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Before Nipah alarm spreads, a few facts

The virus may turn fatal only if it spreads to the brain, otherwise medicine to treat influenza can counter the initial stages of Nipah
The Nipah virus surfaced in 1999 in Malaysia and Singapore.

The Telegraph   |   New Delhi   |   Published 06.06.19, 02:53 PM

The six people in Kerala who were under observation as suspected carriers of the Nipah virus have tested negative but alarm has spread to nearby Karnataka and Tamil Nadu. 

Given the worry in the southern states about the virus, here are some facts. 

The Nipah virus surfaced in 1999 in Malaysia and Singapore. In Malaysia, the virus was found among farmers who worked in close contact with pigs. In its first outbreak in the region, the virus killed over 100 people in Malaysia and led to the culling of about a million pigs to stem its spread.

According to Dr M.C. Mishra, a former director of AIIMS, Nipah is an aggressive virus in its virulence – though not as fatal as Ebola — and can become fatal if the virus reaches the brain, resulting in encephalitis.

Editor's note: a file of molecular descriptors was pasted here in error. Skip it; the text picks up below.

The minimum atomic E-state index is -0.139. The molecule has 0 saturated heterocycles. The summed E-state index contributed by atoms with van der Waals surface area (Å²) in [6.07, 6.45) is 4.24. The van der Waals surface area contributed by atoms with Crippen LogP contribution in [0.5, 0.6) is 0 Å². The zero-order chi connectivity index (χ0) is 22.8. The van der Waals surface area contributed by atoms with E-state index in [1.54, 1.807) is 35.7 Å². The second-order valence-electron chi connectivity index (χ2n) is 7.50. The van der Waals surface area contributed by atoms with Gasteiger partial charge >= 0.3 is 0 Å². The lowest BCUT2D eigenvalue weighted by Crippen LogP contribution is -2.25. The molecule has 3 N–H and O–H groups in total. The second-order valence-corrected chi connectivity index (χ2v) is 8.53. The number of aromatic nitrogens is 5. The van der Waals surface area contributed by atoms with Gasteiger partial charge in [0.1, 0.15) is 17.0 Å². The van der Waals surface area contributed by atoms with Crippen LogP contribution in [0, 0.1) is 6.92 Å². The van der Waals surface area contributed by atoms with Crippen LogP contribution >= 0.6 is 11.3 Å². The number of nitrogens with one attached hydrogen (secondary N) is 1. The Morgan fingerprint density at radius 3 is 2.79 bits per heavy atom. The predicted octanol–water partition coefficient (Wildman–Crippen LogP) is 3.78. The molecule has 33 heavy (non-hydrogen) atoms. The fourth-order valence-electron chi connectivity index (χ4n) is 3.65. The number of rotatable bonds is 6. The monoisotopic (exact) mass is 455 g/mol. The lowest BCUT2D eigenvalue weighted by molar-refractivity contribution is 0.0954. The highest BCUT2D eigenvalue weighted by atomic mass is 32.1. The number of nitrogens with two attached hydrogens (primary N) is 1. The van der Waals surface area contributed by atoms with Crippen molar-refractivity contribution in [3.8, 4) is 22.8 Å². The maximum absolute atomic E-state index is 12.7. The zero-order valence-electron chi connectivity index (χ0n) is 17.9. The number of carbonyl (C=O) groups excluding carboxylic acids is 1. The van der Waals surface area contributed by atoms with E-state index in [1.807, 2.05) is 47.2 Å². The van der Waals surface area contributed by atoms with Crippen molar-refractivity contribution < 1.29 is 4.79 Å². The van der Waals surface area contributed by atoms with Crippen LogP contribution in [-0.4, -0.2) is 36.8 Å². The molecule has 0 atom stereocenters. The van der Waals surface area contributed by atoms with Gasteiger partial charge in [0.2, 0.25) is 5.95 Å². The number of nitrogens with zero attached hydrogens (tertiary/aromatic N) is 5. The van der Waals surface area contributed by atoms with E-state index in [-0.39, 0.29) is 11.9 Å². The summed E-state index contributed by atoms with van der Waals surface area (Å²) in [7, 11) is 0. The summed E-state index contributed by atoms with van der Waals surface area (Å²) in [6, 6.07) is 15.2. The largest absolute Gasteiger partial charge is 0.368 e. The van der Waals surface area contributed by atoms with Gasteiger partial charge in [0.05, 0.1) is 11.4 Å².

“It becomes fatal only when it affects the brain, otherwise largely the treatment is supportive, though there is no specific anti-viral treatment. Whatever is administered in the case of common influenza works in the initial stages (on Nipah). Mortality from Nipah is not very high.... I would not say it is higher than common influenza. People die of common influenza also,” Mishra said.

The virus comes from fruit bats and can affect animals and humans. It is also associated with causing encephalitis, which affects the brain, leads to lung infection and other respiratory illnesses, which happens with other viruses like swine flu.

“The initial symptoms are the same as other viral infections, such as fever, headache, dizziness and muscle ache,” Mishra said.

That the infection could be fatal in some cases is evident from a previous outbreak in Kerala. About 2,600 cases of Nipah infection were reported last year. Of them, 17 patients died.

The infection is air-borne like swine flue or SARS.

Mishra maintains that the disease can be fairly contained if those who show symptoms are administered the usual influenza medication, which works in the initial stages.


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